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“Measuring food deserts in New York City’s low-income neighborhoods.” Health Place

Food Empowerment Project (F.E.P.) recognizes the problem with the term food desert, defined by the USDA as mostly being about proximity to food providers, rather than considering other factors such as racism, cost of living, people being time poor and cash poor, cultural appropriateness of available foods, the ability of people to grow their owns foods, etc. F.E.P. considers terms like food apartheid and food oppression to be more accurate, but since food desert is the term that is most commonly used, we have kept it as our title.

Food deserts can be described as geographic areas where residents’ access to affordable, healthy food options (especially fresh fruits and vegetables) is restricted or nonexistent due to the absence of grocery stores within convenient travelling distance. For instance, according to a report prepared for Congress by the Economic Research Service of the US Department of Agriculture, about 2.3 million people (or 2.2 percent of all US households) live more than one mile away from a supermarket and do not own a car. [1] In urban areas, access to public transportation may help residents overcome the difficulties posed by distance, but economic forces have driven grocery stores out of many cities in recent years, making them so few and far between that an individual’s food shopping trip may require taking several buses or trains. In suburban and rural areas, public transportation is either very limited or unavailable, with supermarkets often many miles away from people’s homes.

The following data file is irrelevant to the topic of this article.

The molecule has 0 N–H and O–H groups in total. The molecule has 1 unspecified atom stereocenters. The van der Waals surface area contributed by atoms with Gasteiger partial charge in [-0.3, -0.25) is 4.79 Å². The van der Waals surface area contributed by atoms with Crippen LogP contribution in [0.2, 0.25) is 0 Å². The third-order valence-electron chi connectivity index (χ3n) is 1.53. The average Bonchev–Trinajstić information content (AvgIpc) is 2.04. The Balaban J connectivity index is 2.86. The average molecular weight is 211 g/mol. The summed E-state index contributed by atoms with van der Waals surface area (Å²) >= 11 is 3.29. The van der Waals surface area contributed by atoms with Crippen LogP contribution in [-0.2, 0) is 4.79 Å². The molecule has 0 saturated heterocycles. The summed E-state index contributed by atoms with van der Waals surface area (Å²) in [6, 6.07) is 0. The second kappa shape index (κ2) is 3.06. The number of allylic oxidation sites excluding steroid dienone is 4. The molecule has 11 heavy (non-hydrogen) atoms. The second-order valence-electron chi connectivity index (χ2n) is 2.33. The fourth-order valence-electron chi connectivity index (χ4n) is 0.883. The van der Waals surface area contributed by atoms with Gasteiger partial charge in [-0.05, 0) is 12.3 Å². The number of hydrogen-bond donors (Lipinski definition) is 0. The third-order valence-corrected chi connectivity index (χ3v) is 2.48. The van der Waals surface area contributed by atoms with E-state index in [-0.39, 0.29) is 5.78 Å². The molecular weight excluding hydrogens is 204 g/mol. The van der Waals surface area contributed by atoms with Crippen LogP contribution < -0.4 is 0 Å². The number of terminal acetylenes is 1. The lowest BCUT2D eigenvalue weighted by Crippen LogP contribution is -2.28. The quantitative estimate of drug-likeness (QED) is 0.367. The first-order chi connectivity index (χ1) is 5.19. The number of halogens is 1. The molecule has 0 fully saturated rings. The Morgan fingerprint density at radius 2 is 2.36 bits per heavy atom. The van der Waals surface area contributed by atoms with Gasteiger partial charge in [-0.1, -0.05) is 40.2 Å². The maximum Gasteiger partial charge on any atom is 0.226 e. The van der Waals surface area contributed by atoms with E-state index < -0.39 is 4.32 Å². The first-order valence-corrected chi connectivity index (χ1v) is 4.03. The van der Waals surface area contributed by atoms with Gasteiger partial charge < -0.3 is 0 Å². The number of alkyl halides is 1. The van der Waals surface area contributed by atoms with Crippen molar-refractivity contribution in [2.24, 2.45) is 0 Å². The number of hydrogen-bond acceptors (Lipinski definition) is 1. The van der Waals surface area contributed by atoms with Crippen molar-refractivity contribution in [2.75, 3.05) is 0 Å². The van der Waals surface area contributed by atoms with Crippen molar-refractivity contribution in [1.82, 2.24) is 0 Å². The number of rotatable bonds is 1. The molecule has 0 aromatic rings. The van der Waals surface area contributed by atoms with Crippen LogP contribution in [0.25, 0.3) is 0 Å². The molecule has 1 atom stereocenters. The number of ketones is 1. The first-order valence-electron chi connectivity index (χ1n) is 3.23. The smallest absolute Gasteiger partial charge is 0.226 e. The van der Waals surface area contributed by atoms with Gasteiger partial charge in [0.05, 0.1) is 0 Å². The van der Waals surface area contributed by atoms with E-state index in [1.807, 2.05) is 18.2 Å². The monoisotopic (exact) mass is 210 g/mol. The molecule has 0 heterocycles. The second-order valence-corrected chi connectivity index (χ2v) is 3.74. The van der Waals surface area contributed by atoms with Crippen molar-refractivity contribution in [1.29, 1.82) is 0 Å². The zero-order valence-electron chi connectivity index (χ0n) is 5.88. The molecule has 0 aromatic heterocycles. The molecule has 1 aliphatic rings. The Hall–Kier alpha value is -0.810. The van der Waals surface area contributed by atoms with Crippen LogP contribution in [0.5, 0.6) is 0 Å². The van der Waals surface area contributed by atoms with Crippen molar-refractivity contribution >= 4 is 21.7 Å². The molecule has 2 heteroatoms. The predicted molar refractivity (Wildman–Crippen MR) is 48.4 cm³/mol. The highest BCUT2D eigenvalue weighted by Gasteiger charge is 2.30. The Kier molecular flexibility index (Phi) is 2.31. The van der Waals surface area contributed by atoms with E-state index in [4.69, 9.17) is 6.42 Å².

The other defining characteristic of food deserts is socio-economic: that is, they are most commonly found in communities of color and low-income areas (where many people don’t have cars). Studies have found that wealthy districts have three times as many supermarkets as poor ones do, [2] that white neighborhoods contain an average of four times as many supermarkets as predominantly black ones do, and that grocery stores in African-American communities are usually smaller with less selection. [3] People’s choices about what to eat are severely limited by the options available to them and what they can afford—and many food deserts contain an overabundance of fast food chains selling cheap “meat” and dairy-based foods that are high in fat, sugar and salt. Processed foods (such as snack cakes, chips and soda) typically sold by corner delis, convenience stores and liquor stores are usually just as unhealthy.

Food Empowerment Project’s report, “Shining a Light on the Valley of Heart’s Delight (PDF),” shows that it is possible to overlook communities that are located in food deserts when relying on data collected by the US government. We found that, “Part of the problem is how the US government’s North American Industry Classification System (NAICS is the standard used by the federal statistical agencies in classifying business establishments) categorizes retail outlets that sell food. According to the NAICS code, small corner grocery stores are statistically lumped together with supermarkets, such as Safeway, Whole Foods Market, etc. In other words, a community with no supermarket and two corner grocery stores that offer liquor and food would be counted as having two retail food outlets even though the food offered may be extremely limited and consist mainly of junk food.”